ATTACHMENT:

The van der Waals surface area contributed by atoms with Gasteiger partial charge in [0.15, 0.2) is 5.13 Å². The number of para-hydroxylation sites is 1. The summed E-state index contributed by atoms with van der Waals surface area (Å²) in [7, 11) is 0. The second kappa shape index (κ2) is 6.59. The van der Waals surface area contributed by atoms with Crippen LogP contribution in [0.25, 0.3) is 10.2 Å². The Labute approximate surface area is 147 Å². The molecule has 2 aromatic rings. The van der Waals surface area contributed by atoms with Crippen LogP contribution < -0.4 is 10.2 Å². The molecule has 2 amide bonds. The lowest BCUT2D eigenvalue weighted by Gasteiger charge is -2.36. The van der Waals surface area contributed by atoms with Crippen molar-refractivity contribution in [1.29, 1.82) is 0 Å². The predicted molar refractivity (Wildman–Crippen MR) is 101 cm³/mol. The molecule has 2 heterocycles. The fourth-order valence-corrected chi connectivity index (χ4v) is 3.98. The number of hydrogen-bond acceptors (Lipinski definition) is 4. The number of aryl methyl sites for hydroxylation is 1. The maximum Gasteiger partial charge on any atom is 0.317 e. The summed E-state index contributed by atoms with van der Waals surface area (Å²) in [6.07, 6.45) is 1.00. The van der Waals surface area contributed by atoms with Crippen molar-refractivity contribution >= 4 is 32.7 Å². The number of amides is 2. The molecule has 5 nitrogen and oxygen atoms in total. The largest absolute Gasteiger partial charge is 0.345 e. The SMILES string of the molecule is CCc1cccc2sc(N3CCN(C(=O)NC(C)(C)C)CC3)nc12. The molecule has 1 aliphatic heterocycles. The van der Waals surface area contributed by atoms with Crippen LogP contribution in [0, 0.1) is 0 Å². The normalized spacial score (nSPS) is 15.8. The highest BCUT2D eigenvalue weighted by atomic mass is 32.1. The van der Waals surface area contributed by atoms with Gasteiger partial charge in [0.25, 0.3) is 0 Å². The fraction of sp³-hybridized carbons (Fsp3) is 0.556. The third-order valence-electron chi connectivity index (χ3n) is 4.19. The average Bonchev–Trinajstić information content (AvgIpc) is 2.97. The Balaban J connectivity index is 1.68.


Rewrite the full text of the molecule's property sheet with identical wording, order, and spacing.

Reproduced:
The van der Waals surface area contributed by atoms with Gasteiger partial charge in [0.15, 0.2) is 5.13 Å². The number of para-hydroxylation sites is 1. The summed E-state index contributed by atoms with van der Waals surface area (Å²) in [7, 11) is 0. The second kappa shape index (κ2) is 6.59. The van der Waals surface area contributed by atoms with Crippen LogP contribution in [0.25, 0.3) is 10.2 Å². The Labute approximate surface area is 147 Å². The molecule has 2 aromatic rings. The van der Waals surface area contributed by atoms with Crippen LogP contribution < -0.4 is 10.2 Å². The molecule has 2 amide bonds. The lowest BCUT2D eigenvalue weighted by Gasteiger charge is -2.36. The van der Waals surface area contributed by atoms with Crippen molar-refractivity contribution in [1.29, 1.82) is 0 Å². The predicted molar refractivity (Wildman–Crippen MR) is 101 cm³/mol. The molecule has 2 heterocycles. The fourth-order valence-corrected chi connectivity index (χ4v) is 3.98. The number of hydrogen-bond acceptors (Lipinski definition) is 4. The number of aryl methyl sites for hydroxylation is 1. The maximum Gasteiger partial charge on any atom is 0.317 e. The summed E-state index contributed by atoms with van der Waals surface area (Å²) in [6.07, 6.45) is 1.00. The van der Waals surface area contributed by atoms with Crippen molar-refractivity contribution >= 4 is 32.7 Å². The number of amides is 2. The molecule has 5 nitrogen and oxygen atoms in total. The largest absolute Gasteiger partial charge is 0.345 e. The SMILES string of the molecule is CCc1cccc2sc(N3CCN(C(=O)NC(C)(C)C)CC3)nc12. The molecule has 1 aliphatic heterocycles. The van der Waals surface area contributed by atoms with Crippen LogP contribution in [0, 0.1) is 0 Å². The normalized spacial score (nSPS) is 15.8. The highest BCUT2D eigenvalue weighted by atomic mass is 32.1. The van der Waals surface area contributed by atoms with Gasteiger partial charge in [0.25, 0.3) is 0 Å². The fraction of sp³-hybridized carbons (Fsp3) is 0.556. The third-order valence-electron chi connectivity index (χ3n) is 4.19. The average Bonchev–Trinajstić information content (AvgIpc) is 2.97. The Balaban J connectivity index is 1.68.